In view of the TTAB's decision in Buzz Seating Inc. v. Encore Seating, Inc., Opposition No. 91210838 (August 23, 2016), the U.S. District Court for the Southern District of Ohio applied both issue preclusion and (dubiously) claim preclusion in dismissing Defendant Encore's counterclaim seeking a declaratory judgment of non-infringement. Buzz Seating Inc. v. Encore Seating, Inc., Civil Action No. 1:16-cv-1131 (June 16, 2017).
The Board sustained Buzz Seatings's opposition to registration of the mark FLITE for "Office furniture, including chairs," finding the mark likely to cause confusion with Buzz's previously used, identical mark for stacking or side chairs (see photo above). The Board found the involved goods to be closely related, since Encores executive chairs and Buzz's side chairs could be used in the same office.
As for channels of trade, the Board ruled that "the legally identical goods must be presumed to be sold in the same channels of trade." [Question: since Buzz does not own a registration for its mark, is it entitled to a presumption as to its own channels of trade? - ed.]. In any case the Board found that "both Opposer and Applicant sell their chairs through independent representatives to dealers or distributors who, in turn, sell them to the ultimate users." Executive chairs and side chairs, the Board found, "can be sold by the same dealers or distributors to the same customers."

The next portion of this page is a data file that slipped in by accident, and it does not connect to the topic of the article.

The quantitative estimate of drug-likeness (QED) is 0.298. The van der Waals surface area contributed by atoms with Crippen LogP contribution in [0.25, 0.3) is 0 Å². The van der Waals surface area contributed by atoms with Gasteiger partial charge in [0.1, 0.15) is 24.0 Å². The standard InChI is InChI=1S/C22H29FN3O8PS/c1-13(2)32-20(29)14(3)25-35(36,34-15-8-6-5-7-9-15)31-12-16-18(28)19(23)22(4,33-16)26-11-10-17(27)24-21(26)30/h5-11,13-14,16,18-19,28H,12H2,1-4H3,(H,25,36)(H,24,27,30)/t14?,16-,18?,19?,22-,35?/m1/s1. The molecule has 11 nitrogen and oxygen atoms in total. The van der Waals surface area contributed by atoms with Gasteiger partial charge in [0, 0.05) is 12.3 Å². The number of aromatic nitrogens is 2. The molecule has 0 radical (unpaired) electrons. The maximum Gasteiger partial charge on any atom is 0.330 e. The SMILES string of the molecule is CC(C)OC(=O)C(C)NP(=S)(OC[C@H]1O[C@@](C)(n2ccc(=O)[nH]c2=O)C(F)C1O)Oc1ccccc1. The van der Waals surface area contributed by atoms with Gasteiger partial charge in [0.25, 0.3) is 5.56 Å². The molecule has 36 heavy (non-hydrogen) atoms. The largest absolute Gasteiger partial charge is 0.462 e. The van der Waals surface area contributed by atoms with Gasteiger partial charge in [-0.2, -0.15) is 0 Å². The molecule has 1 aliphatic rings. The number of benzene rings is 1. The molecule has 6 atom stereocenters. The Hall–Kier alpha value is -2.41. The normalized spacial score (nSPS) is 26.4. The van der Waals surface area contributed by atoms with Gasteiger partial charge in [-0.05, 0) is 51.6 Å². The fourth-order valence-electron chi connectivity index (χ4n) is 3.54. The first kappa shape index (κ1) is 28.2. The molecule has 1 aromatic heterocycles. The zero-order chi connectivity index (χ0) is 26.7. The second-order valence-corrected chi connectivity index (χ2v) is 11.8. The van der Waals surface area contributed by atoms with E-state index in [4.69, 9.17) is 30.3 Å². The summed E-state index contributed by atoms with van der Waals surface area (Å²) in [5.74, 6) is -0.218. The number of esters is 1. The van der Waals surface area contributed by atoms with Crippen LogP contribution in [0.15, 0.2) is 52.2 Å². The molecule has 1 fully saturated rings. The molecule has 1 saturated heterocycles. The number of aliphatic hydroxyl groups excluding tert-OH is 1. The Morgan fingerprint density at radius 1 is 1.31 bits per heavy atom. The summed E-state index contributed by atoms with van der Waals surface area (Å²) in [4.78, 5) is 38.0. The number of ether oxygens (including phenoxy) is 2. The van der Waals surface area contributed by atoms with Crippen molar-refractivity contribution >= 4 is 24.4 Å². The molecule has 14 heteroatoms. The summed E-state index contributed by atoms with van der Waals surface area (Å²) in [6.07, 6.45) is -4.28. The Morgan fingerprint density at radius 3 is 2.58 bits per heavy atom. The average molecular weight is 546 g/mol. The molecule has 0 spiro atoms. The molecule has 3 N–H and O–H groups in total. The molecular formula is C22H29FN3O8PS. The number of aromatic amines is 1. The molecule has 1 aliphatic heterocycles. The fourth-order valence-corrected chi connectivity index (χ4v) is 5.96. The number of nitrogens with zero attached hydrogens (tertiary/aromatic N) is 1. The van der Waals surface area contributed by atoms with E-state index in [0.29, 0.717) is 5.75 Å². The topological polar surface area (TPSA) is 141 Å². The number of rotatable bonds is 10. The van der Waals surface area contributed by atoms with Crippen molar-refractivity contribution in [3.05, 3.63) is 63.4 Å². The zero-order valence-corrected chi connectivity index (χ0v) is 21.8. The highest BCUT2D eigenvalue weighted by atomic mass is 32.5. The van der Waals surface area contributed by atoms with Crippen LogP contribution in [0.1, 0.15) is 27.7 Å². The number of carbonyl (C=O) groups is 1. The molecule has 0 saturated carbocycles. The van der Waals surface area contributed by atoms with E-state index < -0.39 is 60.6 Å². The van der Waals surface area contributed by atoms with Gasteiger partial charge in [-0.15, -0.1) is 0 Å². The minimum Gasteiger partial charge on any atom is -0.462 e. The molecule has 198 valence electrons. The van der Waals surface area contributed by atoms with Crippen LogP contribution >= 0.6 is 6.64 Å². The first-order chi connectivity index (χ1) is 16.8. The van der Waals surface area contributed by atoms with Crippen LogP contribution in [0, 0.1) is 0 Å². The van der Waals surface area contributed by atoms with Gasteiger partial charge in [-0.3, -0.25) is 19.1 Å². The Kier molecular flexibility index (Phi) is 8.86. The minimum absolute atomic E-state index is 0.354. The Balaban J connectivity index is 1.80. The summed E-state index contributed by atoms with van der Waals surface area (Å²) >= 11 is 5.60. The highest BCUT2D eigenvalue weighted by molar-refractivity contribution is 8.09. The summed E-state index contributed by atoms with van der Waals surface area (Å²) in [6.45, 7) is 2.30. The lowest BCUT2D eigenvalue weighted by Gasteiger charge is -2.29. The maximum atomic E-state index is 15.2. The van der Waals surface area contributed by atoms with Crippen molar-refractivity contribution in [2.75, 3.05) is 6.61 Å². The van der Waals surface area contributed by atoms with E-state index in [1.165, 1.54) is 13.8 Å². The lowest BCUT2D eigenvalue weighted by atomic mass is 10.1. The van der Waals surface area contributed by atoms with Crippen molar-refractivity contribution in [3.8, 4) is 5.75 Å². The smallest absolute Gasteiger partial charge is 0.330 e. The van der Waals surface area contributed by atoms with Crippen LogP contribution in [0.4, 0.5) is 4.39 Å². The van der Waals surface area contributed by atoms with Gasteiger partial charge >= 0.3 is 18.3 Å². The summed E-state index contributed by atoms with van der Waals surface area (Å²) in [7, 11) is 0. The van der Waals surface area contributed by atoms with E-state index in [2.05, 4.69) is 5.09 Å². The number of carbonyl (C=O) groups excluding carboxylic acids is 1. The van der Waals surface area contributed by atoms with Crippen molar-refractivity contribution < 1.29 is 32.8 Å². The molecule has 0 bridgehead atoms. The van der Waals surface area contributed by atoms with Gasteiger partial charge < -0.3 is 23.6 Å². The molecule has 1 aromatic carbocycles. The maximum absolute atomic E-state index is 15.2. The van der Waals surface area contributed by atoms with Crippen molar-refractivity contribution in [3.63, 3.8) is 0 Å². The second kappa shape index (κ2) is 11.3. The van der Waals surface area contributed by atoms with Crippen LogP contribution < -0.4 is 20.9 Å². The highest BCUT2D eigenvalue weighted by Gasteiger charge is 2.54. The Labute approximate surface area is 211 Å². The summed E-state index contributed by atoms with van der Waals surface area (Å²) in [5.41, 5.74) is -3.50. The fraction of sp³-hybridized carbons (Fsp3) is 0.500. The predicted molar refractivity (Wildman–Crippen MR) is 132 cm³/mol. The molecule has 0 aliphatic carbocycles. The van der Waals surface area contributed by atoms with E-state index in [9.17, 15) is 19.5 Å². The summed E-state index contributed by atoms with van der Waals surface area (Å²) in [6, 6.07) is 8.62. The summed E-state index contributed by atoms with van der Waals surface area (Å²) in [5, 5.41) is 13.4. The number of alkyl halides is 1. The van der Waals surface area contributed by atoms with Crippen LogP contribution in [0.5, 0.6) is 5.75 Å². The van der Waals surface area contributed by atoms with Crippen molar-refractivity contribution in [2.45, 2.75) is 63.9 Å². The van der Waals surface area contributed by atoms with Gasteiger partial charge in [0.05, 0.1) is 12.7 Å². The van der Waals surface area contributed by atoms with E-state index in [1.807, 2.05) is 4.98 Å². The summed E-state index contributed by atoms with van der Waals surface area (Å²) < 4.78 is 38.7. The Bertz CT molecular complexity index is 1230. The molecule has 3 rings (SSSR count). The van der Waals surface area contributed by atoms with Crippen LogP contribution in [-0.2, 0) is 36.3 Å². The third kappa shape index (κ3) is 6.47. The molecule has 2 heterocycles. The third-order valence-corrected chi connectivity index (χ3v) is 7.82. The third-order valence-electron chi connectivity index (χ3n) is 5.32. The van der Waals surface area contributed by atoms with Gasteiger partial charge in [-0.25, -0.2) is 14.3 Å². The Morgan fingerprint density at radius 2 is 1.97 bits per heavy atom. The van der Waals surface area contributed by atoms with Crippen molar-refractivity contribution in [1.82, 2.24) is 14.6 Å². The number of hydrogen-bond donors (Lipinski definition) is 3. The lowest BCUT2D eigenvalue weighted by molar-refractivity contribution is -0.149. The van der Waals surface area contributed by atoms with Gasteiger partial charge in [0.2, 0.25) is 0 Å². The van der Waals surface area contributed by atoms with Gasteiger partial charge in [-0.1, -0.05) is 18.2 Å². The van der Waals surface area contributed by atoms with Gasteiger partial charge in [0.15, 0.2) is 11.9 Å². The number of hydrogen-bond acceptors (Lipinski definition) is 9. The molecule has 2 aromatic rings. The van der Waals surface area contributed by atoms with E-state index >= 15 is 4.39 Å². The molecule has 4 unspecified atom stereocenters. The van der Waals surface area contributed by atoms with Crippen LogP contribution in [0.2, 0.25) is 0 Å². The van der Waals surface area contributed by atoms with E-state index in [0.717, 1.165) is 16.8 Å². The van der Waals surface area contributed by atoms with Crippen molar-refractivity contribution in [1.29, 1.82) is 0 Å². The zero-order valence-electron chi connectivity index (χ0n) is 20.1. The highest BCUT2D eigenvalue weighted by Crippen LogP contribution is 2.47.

Buzz Seating then sued Encore trademark infringement and unfair competition. Encore filed a counterclaim seeking a declaratory judgment of non-infringement. Buzz Seating moved to dismiss Encore’s counterclaims based on the doctrines of res judicata (claim preclusion) and collateral estoppel (issue preclusion), in view of the TTAB's decision.
Issue Preclusion: The district court, however, found that Encore failed to prove material differences between the usages identified in the opposed application and the actual usage. The district court found the difference between "Office furniture, including chairs" and "executive chairs" to be not material. Moreover, the TTAB rejected that same basic argument. The Board also considered the actual channels of trade for the involved goods. Claim Preclusion: Moreover, the district court ruled, even if there were a material difference between the actual goods, and even if the TTAB discussion was dictum, Encore's claim "still would be barred under a claim preclusion analysis." Encore's claim based on executive chairs "specifically was or could have been litigated in the administrative proceedings." Therefore, the requirements of claim preclusion were satisfied.
And so the Board dismissed the counterclaim.